And take what chance did fall.

The king would faine have pardoned him,
	But that some lords did say,
This president will much condemne
	Your Grace another day.

While that the king and lords did stay
	Debating on this thing,
Some of these outlawes fled away
	Unto the Scottish king.

For they supposd, if he were tane,
	Or to the king did yeeld,
By thcommons all the rest ons traine
	Full quickely would be quelld.

Of more than full a hundred men
	But forty tarryed still,
Who were resolvd to sticke to him,
	Let fortune worke her will.

If none had fled, all for his sake
	Had got their pardon free;
The king to favour meant to take
	His merry men and he.

But ere the pardon to him came,
	This famous archer dyd.
His death, and manner of the same,
	Ile presently describe.

For, being vext to thinke upon
	His followers revolt,
In melancholly passion
	He did recount their fault.

Perfideous traytors! sayd he then,
	In all your dangers past
Have I you guarded as my men
	To leave me thus at last?

This sad perplexity did cause
	A fever, as some say,
Which him unto confusion drawes,
	Though by a stranger way.

This deadly danger to prevent,
	He hide him with all speede 
Unto a nunnery, with intent
	For his healths sake to bleede.

A faithless fryer did pretend
	In love to let him blood;
But he by falshood wrought the end
	Of famous Robbin Hood.

The fryer, as some say, did this
	To vindicate the wrong
Which to the clergie he and his
	Had done by power strong.

Thus dyed he by trechery,
	Who could not dye by force;
Had he livd longer, certainely,
	King Richard, in remorse,

Had unto favour him receavd;
	He brave men elevated;
Tis pitty he was of life bereavd
	By one which he so hated.

A treacherous leech this fryer was,
	To let him bleed to death;
And Robbin was, me thinkes, an asse,
	To trust him with his breath.

His corpes the priores of the place,
 	The next day that he dyd,
Caused to be buried, in mean case,
	Close by the high-way side.

And over him she caused a stone
	To be fixed on the ground;
An epitaph was set thereon,
	Wherein his name was found.

The date oth yeare, and day also,
	Shee made to be set there,
That all who by the way did goe
	Might see it plaine appeare

That such a man as Robbin Hood
	Was buried in that place;
And how he lived in the greene wood,
	And robd there for a space.

It seems that though the clergy he
	Had put to mickle woe,
He should not quite forgotten be,
	Although he was their foe.

This woman, though she did him hate,
	Yet loved his memory;
And thought it wondrous pitty that
	His fame should with him dye.

This epitaph, as records tell,
	Within this hundred yeares
By many was discerned well,
	But time all things outweares.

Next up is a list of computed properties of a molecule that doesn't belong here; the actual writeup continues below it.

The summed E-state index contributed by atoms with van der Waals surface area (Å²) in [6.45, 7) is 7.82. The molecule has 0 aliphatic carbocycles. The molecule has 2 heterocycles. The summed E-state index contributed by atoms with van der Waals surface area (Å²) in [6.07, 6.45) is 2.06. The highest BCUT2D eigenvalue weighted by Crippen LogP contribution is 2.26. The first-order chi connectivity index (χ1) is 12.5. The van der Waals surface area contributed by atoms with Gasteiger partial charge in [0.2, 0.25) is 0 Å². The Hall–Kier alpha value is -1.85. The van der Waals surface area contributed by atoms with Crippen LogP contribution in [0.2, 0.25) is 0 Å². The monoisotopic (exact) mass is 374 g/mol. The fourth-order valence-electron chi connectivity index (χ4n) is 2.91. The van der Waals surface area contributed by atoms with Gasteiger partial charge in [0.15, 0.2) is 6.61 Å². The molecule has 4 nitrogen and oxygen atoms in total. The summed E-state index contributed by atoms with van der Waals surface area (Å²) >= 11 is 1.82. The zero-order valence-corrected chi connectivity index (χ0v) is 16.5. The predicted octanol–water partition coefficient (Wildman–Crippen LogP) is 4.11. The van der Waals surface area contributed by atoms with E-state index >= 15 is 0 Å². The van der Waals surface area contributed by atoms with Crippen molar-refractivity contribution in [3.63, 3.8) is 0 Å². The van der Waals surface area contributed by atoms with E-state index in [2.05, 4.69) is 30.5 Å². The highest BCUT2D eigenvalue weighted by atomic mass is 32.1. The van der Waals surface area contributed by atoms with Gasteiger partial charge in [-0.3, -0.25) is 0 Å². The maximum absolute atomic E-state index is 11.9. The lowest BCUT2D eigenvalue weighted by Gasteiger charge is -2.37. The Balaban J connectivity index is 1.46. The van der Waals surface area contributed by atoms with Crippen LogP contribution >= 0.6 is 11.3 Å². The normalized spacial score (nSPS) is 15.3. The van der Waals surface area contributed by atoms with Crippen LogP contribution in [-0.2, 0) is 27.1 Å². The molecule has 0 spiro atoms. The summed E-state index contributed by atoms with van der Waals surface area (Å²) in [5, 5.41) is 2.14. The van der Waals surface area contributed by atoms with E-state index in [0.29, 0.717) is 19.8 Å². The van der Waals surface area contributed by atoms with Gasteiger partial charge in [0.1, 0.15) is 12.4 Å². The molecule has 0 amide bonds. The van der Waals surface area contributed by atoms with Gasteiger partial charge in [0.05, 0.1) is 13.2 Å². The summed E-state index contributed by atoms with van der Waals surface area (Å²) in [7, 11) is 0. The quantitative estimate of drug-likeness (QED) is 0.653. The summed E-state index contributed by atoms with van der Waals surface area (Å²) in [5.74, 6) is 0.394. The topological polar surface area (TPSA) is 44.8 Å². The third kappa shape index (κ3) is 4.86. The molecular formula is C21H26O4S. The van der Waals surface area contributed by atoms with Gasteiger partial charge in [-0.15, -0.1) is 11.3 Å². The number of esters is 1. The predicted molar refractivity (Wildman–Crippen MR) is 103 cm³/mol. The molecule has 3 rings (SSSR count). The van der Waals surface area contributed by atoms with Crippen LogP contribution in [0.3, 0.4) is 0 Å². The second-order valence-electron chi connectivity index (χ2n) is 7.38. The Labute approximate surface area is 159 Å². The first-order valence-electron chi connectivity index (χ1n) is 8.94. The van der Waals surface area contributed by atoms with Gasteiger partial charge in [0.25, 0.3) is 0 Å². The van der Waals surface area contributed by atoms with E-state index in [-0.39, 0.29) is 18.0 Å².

His followers, when he was dead,
	Were some received to grace;
The rest to forraigne countries fled,
	And left their native place.

Although his funerall was but meane,
	This woman had in minde
Least his fame should be buried cleane
	From those that came behind.

For certainely, before nor since,
	No man ere understood,
Under the reigne of any prince,
	Of one like Robbin Hood.

Full thirteene yeares, and something more,
	These outlawes lived thus,
Feared of the rich, loved of the poore,
	A thing most marvelous.

A thing unpossible to us
	This story seemes to be;
None dares be now so venturous;
	But times are changd, we see.

We that live in these latter dayes
	Of civill government,
If neede be, have a hundred wayes
	Such outlawes to prevent.

In those dayes men more barbarous were,
	And lived lesse in awe;
Now, God be thanked! people feare
	More to offend the law.

No roaring guns were then in use,
	They dreamt of no such thing;
Our English men in fight did chuse
	The gallant gray-goose wing.

In which activity these men,
	Through practise, were so good,
That in those dayes non equald them,
	Specially Robbin Hood.

So that, it seems, keeping in caves,
	In woods and forrests thicke,
Theid beate a multitude with staves,
	Their arrowes did so pricke.

And none durst neare unto them come,
	Unlesse in courtesie;
All such he bravely would send home,
	With mirth and jollity.

Which courtesie won him such love,
	As I before have told;
Twas the cheefe cause that he did prove
	More prosperous than he could.

Let us be thankefull for these times
	Of plenty, truth and peace,
And leave our great and horrid crimes,
	Least they cause this to cease.

I know theres many fained tales
	Of Robbin Hood ands crew;
But chronicles, which seldome fayles,
	Reports this to be true.

Let none then thinke this a lye,
	For, if twere put to th worst,
They may the truth of all discry
	I thraigne of Richard the first.

If any reader please to try,
	As I direction show,
The truth of this brave history,
	Heele finde it true I know.

And I shall thinke my labour well
	Bestowed to purpose good,
Whent shall be sayd that I did tell
	True tales of Robbin Hood.



Martin Parker


Martin Parker's other poems:
  1. Sailors for My Money
  2. John and Joan, or, A Mad Couple Well Met
  3. When the King Enjoys His Own Again
  4. Times Alteration